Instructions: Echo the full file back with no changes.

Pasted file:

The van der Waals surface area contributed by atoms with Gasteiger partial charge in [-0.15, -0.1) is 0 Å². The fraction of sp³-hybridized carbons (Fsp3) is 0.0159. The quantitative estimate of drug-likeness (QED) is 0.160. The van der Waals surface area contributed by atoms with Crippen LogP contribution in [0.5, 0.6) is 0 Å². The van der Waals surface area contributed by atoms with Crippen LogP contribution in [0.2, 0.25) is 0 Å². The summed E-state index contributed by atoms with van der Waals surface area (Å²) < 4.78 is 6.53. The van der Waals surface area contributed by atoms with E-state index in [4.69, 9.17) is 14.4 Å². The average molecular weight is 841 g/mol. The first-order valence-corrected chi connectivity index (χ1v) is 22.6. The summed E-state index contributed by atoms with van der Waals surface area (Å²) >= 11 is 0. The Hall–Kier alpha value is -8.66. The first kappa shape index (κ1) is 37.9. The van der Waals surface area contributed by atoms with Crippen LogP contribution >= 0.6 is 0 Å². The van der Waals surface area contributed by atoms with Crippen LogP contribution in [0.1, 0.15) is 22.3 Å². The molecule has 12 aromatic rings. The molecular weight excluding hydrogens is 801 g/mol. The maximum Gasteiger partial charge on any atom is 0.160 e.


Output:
The van der Waals surface area contributed by atoms with Gasteiger partial charge in [-0.15, -0.1) is 0 Å². The fraction of sp³-hybridized carbons (Fsp3) is 0.0159. The quantitative estimate of drug-likeness (QED) is 0.160. The van der Waals surface area contributed by atoms with Crippen LogP contribution in [0.5, 0.6) is 0 Å². The van der Waals surface area contributed by atoms with Crippen LogP contribution in [0.2, 0.25) is 0 Å². The summed E-state index contributed by atoms with van der Waals surface area (Å²) < 4.78 is 6.53. The van der Waals surface area contributed by atoms with E-state index in [4.69, 9.17) is 14.4 Å². The average molecular weight is 841 g/mol. The first-order valence-corrected chi connectivity index (χ1v) is 22.6. The summed E-state index contributed by atoms with van der Waals surface area (Å²) >= 11 is 0. The Hall–Kier alpha value is -8.66. The first kappa shape index (κ1) is 37.9. The van der Waals surface area contributed by atoms with Crippen LogP contribution >= 0.6 is 0 Å². The van der Waals surface area contributed by atoms with Crippen LogP contribution in [0.1, 0.15) is 22.3 Å². The molecule has 12 aromatic rings. The molecular weight excluding hydrogens is 801 g/mol. The maximum Gasteiger partial charge on any atom is 0.160 e.